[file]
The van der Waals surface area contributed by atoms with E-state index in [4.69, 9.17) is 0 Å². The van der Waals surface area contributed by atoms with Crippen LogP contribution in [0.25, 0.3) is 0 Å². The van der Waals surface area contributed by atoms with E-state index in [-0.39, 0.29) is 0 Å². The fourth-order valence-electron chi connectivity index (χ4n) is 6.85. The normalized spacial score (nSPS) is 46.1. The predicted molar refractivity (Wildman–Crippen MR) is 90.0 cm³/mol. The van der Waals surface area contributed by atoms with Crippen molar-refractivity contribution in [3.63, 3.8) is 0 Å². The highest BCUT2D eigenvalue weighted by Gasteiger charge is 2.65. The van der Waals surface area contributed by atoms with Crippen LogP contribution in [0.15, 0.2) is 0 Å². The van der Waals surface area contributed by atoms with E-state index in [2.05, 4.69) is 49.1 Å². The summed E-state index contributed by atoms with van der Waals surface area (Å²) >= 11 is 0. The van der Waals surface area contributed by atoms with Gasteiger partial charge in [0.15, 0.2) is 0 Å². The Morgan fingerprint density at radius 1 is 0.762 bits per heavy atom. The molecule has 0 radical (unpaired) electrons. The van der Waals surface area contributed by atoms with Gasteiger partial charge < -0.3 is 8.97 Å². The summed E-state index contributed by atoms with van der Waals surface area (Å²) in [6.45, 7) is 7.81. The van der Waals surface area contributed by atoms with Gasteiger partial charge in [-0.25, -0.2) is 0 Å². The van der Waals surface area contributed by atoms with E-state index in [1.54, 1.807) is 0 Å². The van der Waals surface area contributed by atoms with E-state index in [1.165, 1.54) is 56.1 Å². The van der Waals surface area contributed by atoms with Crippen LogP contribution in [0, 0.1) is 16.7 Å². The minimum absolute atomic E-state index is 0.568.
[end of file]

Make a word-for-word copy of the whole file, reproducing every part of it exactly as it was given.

The van der Waals surface area contributed by atoms with E-state index in [4.69, 9.17) is 0 Å². The van der Waals surface area contributed by atoms with Crippen LogP contribution in [0.25, 0.3) is 0 Å². The van der Waals surface area contributed by atoms with E-state index in [-0.39, 0.29) is 0 Å². The fourth-order valence-electron chi connectivity index (χ4n) is 6.85. The normalized spacial score (nSPS) is 46.1. The predicted molar refractivity (Wildman–Crippen MR) is 90.0 cm³/mol. The van der Waals surface area contributed by atoms with Crippen molar-refractivity contribution in [3.63, 3.8) is 0 Å². The highest BCUT2D eigenvalue weighted by Gasteiger charge is 2.65. The van der Waals surface area contributed by atoms with Crippen LogP contribution in [0.15, 0.2) is 0 Å². The van der Waals surface area contributed by atoms with E-state index in [2.05, 4.69) is 49.1 Å². The summed E-state index contributed by atoms with van der Waals surface area (Å²) >= 11 is 0. The van der Waals surface area contributed by atoms with Gasteiger partial charge in [0.15, 0.2) is 0 Å². The Morgan fingerprint density at radius 1 is 0.762 bits per heavy atom. The molecule has 0 radical (unpaired) electrons. The van der Waals surface area contributed by atoms with Gasteiger partial charge < -0.3 is 8.97 Å². The summed E-state index contributed by atoms with van der Waals surface area (Å²) in [6.45, 7) is 7.81. The van der Waals surface area contributed by atoms with Gasteiger partial charge in [-0.25, -0.2) is 0 Å². The van der Waals surface area contributed by atoms with E-state index in [1.54, 1.807) is 0 Å². The van der Waals surface area contributed by atoms with E-state index in [1.165, 1.54) is 56.1 Å². The van der Waals surface area contributed by atoms with Crippen LogP contribution in [0, 0.1) is 16.7 Å². The minimum absolute atomic E-state index is 0.568.